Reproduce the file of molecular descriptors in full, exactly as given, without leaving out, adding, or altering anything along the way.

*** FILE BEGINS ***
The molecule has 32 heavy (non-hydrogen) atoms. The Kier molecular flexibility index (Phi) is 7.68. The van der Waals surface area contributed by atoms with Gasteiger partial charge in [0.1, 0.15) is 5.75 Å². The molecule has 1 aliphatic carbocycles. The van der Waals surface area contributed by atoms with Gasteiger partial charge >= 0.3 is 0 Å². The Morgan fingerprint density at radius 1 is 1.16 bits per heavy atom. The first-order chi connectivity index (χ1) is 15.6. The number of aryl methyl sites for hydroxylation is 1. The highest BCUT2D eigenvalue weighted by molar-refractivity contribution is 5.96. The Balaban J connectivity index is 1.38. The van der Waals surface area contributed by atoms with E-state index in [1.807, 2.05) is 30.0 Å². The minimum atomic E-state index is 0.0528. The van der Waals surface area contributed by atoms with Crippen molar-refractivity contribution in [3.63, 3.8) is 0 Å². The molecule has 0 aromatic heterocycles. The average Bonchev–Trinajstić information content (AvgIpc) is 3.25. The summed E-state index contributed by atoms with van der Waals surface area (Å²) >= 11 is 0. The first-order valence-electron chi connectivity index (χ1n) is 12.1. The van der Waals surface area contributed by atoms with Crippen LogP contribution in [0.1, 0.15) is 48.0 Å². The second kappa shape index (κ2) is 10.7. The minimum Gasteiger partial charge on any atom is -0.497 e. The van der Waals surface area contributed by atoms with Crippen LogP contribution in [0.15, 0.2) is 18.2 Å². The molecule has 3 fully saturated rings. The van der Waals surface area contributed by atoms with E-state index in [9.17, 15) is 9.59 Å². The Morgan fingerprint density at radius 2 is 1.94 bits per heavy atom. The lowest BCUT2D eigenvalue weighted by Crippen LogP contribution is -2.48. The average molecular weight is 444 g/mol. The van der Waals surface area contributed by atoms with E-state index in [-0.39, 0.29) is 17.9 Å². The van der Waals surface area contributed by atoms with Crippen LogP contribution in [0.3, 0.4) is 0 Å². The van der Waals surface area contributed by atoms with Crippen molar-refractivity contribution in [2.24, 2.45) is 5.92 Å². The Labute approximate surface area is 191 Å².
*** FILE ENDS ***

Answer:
The molecule has 32 heavy (non-hydrogen) atoms. The Kier molecular flexibility index (Phi) is 7.68. The van der Waals surface area contributed by atoms with Gasteiger partial charge in [0.1, 0.15) is 5.75 Å². The molecule has 1 aliphatic carbocycles. The van der Waals surface area contributed by atoms with Gasteiger partial charge >= 0.3 is 0 Å². The Morgan fingerprint density at radius 1 is 1.16 bits per heavy atom. The first-order chi connectivity index (χ1) is 15.6. The number of aryl methyl sites for hydroxylation is 1. The highest BCUT2D eigenvalue weighted by molar-refractivity contribution is 5.96. The Balaban J connectivity index is 1.38. The van der Waals surface area contributed by atoms with E-state index in [1.807, 2.05) is 30.0 Å². The minimum atomic E-state index is 0.0528. The van der Waals surface area contributed by atoms with Crippen molar-refractivity contribution in [3.63, 3.8) is 0 Å². The molecule has 0 aromatic heterocycles. The average Bonchev–Trinajstić information content (AvgIpc) is 3.25. The summed E-state index contributed by atoms with van der Waals surface area (Å²) >= 11 is 0. The first-order valence-electron chi connectivity index (χ1n) is 12.1. The van der Waals surface area contributed by atoms with Crippen LogP contribution in [0.1, 0.15) is 48.0 Å². The second kappa shape index (κ2) is 10.7. The minimum Gasteiger partial charge on any atom is -0.497 e. The van der Waals surface area contributed by atoms with Crippen LogP contribution in [0.15, 0.2) is 18.2 Å². The molecule has 3 fully saturated rings. The van der Waals surface area contributed by atoms with E-state index in [9.17, 15) is 9.59 Å². The Morgan fingerprint density at radius 2 is 1.94 bits per heavy atom. The lowest BCUT2D eigenvalue weighted by Crippen LogP contribution is -2.48. The average molecular weight is 444 g/mol. The van der Waals surface area contributed by atoms with E-state index in [-0.39, 0.29) is 17.9 Å². The van der Waals surface area contributed by atoms with Crippen LogP contribution in [0.3, 0.4) is 0 Å². The van der Waals surface area contributed by atoms with Crippen molar-refractivity contribution in [2.24, 2.45) is 5.92 Å². The Labute approximate surface area is 191 Å².